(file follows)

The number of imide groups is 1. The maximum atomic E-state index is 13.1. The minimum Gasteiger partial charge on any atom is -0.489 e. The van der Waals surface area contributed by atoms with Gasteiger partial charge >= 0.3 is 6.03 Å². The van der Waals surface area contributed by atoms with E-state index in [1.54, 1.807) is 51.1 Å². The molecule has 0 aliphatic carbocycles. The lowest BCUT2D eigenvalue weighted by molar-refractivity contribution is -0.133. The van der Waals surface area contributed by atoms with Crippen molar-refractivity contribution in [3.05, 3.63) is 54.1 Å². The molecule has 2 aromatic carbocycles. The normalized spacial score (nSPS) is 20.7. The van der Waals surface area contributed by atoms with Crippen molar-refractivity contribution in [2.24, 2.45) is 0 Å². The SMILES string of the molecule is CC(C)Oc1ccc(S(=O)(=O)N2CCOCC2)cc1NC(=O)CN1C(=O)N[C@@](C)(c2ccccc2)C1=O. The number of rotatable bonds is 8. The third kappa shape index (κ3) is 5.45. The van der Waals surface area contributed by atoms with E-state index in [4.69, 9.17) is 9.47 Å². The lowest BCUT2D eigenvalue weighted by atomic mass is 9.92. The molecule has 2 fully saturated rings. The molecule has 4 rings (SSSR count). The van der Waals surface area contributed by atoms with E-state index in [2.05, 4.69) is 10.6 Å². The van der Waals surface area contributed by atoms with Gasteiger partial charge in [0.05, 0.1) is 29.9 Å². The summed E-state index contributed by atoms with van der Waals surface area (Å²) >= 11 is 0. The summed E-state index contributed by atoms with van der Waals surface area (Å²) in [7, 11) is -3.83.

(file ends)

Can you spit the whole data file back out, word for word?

The number of imide groups is 1. The maximum atomic E-state index is 13.1. The minimum Gasteiger partial charge on any atom is -0.489 e. The van der Waals surface area contributed by atoms with Gasteiger partial charge >= 0.3 is 6.03 Å². The van der Waals surface area contributed by atoms with E-state index in [1.54, 1.807) is 51.1 Å². The molecule has 0 aliphatic carbocycles. The lowest BCUT2D eigenvalue weighted by molar-refractivity contribution is -0.133. The van der Waals surface area contributed by atoms with Crippen molar-refractivity contribution in [3.05, 3.63) is 54.1 Å². The molecule has 2 aromatic carbocycles. The normalized spacial score (nSPS) is 20.7. The van der Waals surface area contributed by atoms with Crippen molar-refractivity contribution in [2.24, 2.45) is 0 Å². The SMILES string of the molecule is CC(C)Oc1ccc(S(=O)(=O)N2CCOCC2)cc1NC(=O)CN1C(=O)N[C@@](C)(c2ccccc2)C1=O. The number of rotatable bonds is 8. The third kappa shape index (κ3) is 5.45. The van der Waals surface area contributed by atoms with E-state index in [4.69, 9.17) is 9.47 Å². The lowest BCUT2D eigenvalue weighted by atomic mass is 9.92. The molecule has 2 fully saturated rings. The molecule has 4 rings (SSSR count). The van der Waals surface area contributed by atoms with E-state index in [2.05, 4.69) is 10.6 Å². The van der Waals surface area contributed by atoms with Gasteiger partial charge in [0.05, 0.1) is 29.9 Å². The summed E-state index contributed by atoms with van der Waals surface area (Å²) >= 11 is 0. The summed E-state index contributed by atoms with van der Waals surface area (Å²) in [7, 11) is -3.83.